“In the dazzled imagination of her subjects Victoria soared aloft towards the regions of divinity though a nimbus of purest glory. Criticism fell dumb; deficiencies which, twenty years earlier, would have been universally admitted, were now as universally ignored…”
The Queen Empress is the ultimate biographical challenge: a role to be taken on only at the apex of a literary career.
Ninety-five years ago, Lytton Strachey’s lucid and moving Queen Victoria set the standard.
It is fascinating to see Strachey starting off here in his usual acerbic vein, mocking the public adulation of an elderly Queen, but then himself falling under the spell of her unchanged and unaffected "vitality, conscientiousness, pride, and simplicity."
Strachey’s Queen Victoria has no false flattery or submission to his subject. The book is full of sly humour, mostly at the expense of the great and good of the period.
Queen Victoria is an expansive biography of Britain’s greatest monarch and reveals a passionate and humorous woman beneath the stiff exterior. The woman who emerges from these pages is as straightforward as a child and as complex as a cryptogram.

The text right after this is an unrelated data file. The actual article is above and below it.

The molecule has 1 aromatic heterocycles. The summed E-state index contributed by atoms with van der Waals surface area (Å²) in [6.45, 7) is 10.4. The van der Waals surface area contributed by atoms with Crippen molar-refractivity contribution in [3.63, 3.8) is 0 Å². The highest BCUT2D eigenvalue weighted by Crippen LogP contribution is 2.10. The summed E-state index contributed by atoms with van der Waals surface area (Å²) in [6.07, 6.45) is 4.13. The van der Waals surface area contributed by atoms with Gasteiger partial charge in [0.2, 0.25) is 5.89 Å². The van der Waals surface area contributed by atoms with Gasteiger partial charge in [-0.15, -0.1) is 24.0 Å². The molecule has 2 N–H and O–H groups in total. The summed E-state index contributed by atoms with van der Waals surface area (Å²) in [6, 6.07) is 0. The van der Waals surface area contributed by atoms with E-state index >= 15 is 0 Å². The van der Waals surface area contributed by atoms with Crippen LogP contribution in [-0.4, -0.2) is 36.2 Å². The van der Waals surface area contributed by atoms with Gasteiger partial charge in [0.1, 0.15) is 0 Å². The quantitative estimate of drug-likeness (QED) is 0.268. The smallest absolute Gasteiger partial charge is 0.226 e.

This is the definitive biography of Britain’s greatest monarch, who “was hailed at once as the mother of her people and as the embodied symbol of their imperial greatness.”
Here is the full panorama of Victoria's life, her childhood, her marriage to Albert, and her majestic domination of a colorful court circle. Strachey's flair for throwing "a sudden revealing searchlight into obscure recesses, hitherto undivined," places Queen Victoria as one of the literary landmarks of the twentieth century.
LYTTON STRACHEY (1880–1932) was a British author and critic. A founding member of the Bloomsbury Group and author of Eminent Victorians, he is best known for establishing a new form of biography in which psychological insight and sympathy are combined with irreverence and wit. His 1921 biography Queen Victoria was awarded the James Tait Black Memorial Prize.
“One of the surpassingly beautiful prose achievements of our time.”
-Chicago Daily News
“A Brilliant Masterpiece.”